Thursday, October 22, 2009

Thank The gods Tis Thor's Day!- Journey Into Mystery # 83

As the good folks at Marvel Comics began to crank out a line of superhero comics, one question was hanging at the backs of their minds: "How can you top Superman?" I mean, for any hero to be more powerful than Superman he'd have to be... well, a god.

Enter The Mighty Thor, Norse god of thunder, hero of legend, scion of Asgard, user of leave-in conditioner.

While on a walking tour of Norway, "lame Doctor Donald Blake" (I LOVE how they describe him like that. He has a severe limp and walks with a cane, but it always makes him sound like he's a sub-standard physician.) is witness to a terrifying invasion by Stone Men from Saturn.

Seeking shelter in a nearby cave, Dr. Blake finds himself trapped in a cave-in. After stumbling through the dark, looking for an alternate exit, Don finds an old, gnarled walking stick laying on a stone slab. Don tries to use the stick as a lever to pry away a large rock blocking a potential exit, and in his struggles bangs the stick against the stone. Suddenly, lightning crashes within the cave and frail Dr.Blake is transformed into Thor.

The stick, it seems was the mighty hammer of Thor, Mjolnir, in disguise. Inscribed on the head of the mystical hammer are the words "Whosoever holds this hammer, if he be worthy, shall possess the power of THOR".

Using his new-found super strength, Thor hefts the boulder out of the way of the exit and leaves the cave. Setting his hammer down, Thor discovers that, after sixty seconds away from the magic of the hammer, he reverts to Donald Blake. He soon discovers that the hammer returns to his hand when thrown, is indestructible and can control the weather.

Thor quickly routs the alien invaders and transforms back into Lame Doctor Donald Blake.

The Hammer turns back into a walking stick. The story ends with the promise of further Thor adventures to come.

For anyone familiar with this comic from its later incarnations, I would like to note a few points of interest. Firstly, it seems pretty obvious (to me, anyway) that at this stage of the comic, Doctor Don Blake is really Doctor Don Blake and he only summons the power of Thor. The Hammer Mjolnir sort of functions like an Aladdin's lamp. Secondly, that being said, Thor reminds me very much of Fawcett Comics' Captain Marvel, who was secretly young Billy Batson. Batson would say the magic word "Shazam!" and transform into the super hero Captain Marvel.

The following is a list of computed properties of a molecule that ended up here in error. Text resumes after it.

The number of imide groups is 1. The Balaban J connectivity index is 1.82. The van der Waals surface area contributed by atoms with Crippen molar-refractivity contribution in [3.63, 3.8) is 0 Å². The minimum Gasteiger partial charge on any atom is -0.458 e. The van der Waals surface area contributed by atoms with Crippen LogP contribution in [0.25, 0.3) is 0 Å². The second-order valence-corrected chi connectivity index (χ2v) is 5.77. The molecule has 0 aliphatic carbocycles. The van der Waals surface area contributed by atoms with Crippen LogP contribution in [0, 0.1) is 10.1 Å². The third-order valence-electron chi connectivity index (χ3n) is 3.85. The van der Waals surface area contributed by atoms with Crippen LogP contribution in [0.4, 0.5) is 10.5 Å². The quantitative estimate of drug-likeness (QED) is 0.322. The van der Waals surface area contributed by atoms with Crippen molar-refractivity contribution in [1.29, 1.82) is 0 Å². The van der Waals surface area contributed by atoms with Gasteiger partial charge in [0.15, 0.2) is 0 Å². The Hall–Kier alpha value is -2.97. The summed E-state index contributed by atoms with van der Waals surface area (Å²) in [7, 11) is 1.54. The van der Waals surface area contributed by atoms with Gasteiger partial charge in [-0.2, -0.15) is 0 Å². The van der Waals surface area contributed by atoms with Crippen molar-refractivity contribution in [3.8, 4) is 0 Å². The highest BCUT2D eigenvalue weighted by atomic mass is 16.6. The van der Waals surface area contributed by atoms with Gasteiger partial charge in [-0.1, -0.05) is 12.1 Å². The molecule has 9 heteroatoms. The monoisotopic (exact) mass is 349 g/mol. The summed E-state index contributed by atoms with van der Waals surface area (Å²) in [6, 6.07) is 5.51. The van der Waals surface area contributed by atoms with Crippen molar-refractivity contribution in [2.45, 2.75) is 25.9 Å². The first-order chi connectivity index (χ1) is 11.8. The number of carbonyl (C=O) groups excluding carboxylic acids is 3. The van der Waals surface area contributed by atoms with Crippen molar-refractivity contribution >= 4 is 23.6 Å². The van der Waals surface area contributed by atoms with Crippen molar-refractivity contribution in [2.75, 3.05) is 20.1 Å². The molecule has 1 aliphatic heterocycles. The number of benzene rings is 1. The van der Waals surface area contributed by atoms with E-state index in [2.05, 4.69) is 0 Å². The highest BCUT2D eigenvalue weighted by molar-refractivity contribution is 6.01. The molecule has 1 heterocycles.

Next Thor's Day will be a Hallowe'en-related post, but after that, I will pick up with Journey Into Mystery #84.


  1. Reading between the lines here, I gather that in later versions/editions of the story, Donald Blake actually becomes Thor? I was never quite sure about that - mostly because I never read Thor. Thor's another one of those characters I never quite "got" - like Dr. Strange, and for similar reasons.

    (Of course, growing up with an odd sort of Christian Fundamentalisty upbringing, the idea of an actual god - besides the One - being real, was a bit off-putting anyway, but that's a whole other issue.)

    So now the question is "what is the nature of Thor?" Are there factions similar to Trinitarian doctrine that state that Thor and Dr. Blake are of the same substance, but are still distinct? Simultaneously Two and One? Is there a Norse Arian heresy that states that they are distinctly separate beings, but both holy? Are there those who see Blake as merely a prophet of the Mighty Thor and a vessel through which his divine will is worked? Could there be more and greater Prophets of Thor which will eclipse Donald Blake, and cause a schism, ultimately resulting in distinct Thor-worshipping religions which will spend centuries fighting one another, even though they all worship the same god-concept?

    Dammit, I wanna know this stuff! Guess I'll have to find some old issues of Thor.



  2. Well, first of all, I plan to cover Thor every Thor's Day for the near future- so you can avoid all that shopping. Secondly, it's really pretty simple. A few month in, it is "revealed" that Don Blake has been Thor all along. In fact, Don Blake doesn't really exist. Odin turned Thor into a frail healer to teach him some humility and wiped his memory of being Thor.

    Thirdly, ANY Abrahamic religious tradition connects pretty strongly with the first commandment. However, this is SO not a religious comic of ANY kind.

  3. So this isn't a Norse version of Jack Chick?

    How disappointing ...